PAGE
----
Selecting Tools For Your Hacking Job - dummies

Selecting Tools For Your Hacking Job

By Kevin Beaver, Stuart McClure

As with any project, if you don’t have the right tools for ethical hacking, accomplishing the task effectively is difficult. Having said that, just because you use the right tools doesn’t mean that you will discover all vulnerabilities.

Know the personal and technical limitations. Many security assessment tools generate false positives and negatives (incorrectly identifying vulnerabilities). Others just skip right over vulnerabilities altogether. If you’re performing tests such as social engineering or physical security assessments, you may miss weaknesses because security testing tools aren’t quite that smart.

Many tools focus on specific tests, and no tool can test for everything. For the same reason you wouldn’t drive in a nail with a screwdriver, you shouldn’t use a word processor to scan your network for open ports. This is why you need a set of specific tools that you can call on for the task at hand. The more (and better) tools you have, the easier your ethical hacking efforts are.

Make sure you’re using the right tool for the task:

  • To crack passwords, you need cracking tools like pwdump3 and Proactive Password Auditor.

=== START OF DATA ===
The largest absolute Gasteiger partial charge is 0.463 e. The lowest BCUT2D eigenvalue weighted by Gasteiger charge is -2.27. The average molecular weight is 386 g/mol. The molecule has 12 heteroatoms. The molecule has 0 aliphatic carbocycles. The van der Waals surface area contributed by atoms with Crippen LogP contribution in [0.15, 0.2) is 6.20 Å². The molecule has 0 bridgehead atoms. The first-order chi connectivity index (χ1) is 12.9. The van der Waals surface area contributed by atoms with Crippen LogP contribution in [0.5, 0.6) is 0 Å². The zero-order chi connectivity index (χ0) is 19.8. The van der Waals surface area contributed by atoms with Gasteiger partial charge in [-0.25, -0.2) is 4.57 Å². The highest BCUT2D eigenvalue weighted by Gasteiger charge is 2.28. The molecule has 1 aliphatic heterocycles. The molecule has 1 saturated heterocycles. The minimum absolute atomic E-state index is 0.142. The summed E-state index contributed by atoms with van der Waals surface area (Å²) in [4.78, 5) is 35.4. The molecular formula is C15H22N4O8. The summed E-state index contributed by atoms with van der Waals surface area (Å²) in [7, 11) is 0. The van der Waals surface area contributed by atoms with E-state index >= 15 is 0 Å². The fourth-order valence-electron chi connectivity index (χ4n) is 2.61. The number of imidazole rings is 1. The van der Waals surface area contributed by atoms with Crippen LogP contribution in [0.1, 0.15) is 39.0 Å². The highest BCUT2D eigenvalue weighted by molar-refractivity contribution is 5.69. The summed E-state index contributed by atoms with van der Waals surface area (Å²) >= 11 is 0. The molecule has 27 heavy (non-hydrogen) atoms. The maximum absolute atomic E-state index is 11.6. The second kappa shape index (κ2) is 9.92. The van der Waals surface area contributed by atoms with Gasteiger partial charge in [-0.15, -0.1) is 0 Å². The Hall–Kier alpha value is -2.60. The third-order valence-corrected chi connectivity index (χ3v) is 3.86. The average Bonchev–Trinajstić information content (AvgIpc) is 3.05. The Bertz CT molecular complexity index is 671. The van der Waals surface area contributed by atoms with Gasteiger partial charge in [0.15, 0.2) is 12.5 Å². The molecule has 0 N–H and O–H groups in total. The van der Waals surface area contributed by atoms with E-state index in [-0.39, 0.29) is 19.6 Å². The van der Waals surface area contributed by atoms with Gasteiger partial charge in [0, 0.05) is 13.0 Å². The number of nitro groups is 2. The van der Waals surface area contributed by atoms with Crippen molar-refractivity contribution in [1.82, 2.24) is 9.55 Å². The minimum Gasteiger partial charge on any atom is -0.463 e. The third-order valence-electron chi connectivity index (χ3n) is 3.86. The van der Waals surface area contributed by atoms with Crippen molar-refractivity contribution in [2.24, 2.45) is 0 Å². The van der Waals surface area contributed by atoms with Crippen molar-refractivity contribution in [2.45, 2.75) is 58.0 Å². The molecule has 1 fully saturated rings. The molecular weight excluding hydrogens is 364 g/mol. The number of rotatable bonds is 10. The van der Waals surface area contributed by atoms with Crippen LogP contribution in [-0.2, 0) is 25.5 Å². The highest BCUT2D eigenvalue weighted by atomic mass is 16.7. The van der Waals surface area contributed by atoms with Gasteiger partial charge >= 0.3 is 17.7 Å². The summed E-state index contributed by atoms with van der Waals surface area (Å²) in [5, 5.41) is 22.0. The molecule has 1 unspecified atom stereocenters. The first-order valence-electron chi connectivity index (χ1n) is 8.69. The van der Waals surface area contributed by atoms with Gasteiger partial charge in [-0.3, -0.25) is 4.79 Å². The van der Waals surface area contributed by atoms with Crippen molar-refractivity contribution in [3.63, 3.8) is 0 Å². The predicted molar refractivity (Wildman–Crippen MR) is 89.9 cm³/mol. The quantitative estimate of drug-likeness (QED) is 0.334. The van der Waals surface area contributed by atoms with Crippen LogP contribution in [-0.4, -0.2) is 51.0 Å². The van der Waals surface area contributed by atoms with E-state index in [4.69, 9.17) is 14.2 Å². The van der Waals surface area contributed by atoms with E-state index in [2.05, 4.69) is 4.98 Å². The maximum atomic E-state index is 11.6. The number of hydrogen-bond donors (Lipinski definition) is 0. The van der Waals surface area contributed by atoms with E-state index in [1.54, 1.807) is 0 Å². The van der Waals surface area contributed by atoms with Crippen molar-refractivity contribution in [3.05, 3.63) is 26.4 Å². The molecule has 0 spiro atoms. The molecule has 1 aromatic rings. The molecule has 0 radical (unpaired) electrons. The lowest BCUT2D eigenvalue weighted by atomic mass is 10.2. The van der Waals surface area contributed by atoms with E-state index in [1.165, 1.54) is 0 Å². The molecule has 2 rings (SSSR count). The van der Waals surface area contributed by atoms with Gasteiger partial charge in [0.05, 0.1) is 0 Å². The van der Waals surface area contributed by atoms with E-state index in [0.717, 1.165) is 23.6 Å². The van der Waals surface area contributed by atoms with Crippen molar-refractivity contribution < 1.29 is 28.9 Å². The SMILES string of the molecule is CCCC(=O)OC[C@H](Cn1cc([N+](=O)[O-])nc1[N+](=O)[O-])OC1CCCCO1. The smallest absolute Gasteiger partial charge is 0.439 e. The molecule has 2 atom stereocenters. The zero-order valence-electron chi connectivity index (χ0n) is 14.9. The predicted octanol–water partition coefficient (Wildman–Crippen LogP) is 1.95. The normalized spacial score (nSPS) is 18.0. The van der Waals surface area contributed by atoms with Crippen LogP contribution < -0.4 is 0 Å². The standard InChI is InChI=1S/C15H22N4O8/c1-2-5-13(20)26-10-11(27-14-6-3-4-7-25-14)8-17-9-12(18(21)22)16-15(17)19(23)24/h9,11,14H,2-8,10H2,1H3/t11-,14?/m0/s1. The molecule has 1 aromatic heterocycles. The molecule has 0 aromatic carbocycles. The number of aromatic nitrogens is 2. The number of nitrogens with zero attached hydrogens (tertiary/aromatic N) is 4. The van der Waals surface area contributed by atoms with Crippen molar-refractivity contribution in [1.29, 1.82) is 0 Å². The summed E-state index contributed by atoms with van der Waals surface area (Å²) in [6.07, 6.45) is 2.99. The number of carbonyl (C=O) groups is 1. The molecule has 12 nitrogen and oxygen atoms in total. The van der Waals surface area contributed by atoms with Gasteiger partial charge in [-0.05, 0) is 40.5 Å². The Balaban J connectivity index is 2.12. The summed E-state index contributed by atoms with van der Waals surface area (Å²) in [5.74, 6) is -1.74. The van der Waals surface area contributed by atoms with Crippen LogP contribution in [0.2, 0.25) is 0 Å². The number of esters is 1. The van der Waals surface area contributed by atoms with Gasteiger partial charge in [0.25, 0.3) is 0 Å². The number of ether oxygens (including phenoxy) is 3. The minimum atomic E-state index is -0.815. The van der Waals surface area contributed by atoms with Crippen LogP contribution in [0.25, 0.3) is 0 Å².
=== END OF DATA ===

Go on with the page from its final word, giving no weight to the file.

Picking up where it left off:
A general port scanner, such as SuperScan or Nmap, just won’t work for cracking passwords.
  • For an in-depth analysis of a Web application, a Web application assessment tool (such as N-Stalker or WebInspect) is more appropriate than a network analyzer (such as Ethereal).

When selecting the right security tool for the task, ask around. Get advice from your colleagues and from other people online. A simple groups search on Google or perusal of security portals, such as Security Focus, Search Security, and IT Security, often produces great feedback from other security experts.

Hundreds, if not thousands, of tools can be used for ethical hacking — from your own words and actions to software-based vulnerability assessment programs to hardware-based network analyzers. The following list runs down some of great commercial, freeware, and open source security tools:

  • Cain and Abel
  • EtherPeek
  • SuperScan
  • QualysGuard
  • WebInspect
  • Proactive Password Auditor
  • LANguard Network Security Scanner
  • RFprotect Mobile
  • ToneLoc

The capabilities of many security and hacking tools are often misunderstood. This misunderstanding has cast negative light on otherwise excellent and legitimate tools.

Some of these security testing tools are complex. Whichever tools you use, familiarize yourself with them before you start using them. Here are ways to do that:

  • Read the readme and/or online help files for your tools.
  • Study the user’s guides for your commercial tools.
  • Use the tools in a lab/test environment.
  • Consider formal classroom training from the security-tool vendor or another third-party training provider, if available.

Look for these characteristics in tools for ethical hacking:

  • Adequate documentation
  • Detailed reports on the discovered vulnerabilities, including how they may be exploited and fixed
  • General industry acceptance
  • Availability of updates and support
  • High-level reports that can be presented to managers or nontechie types

These features can save you a ton of time and effort when you’re performing your tests and writing your final reports.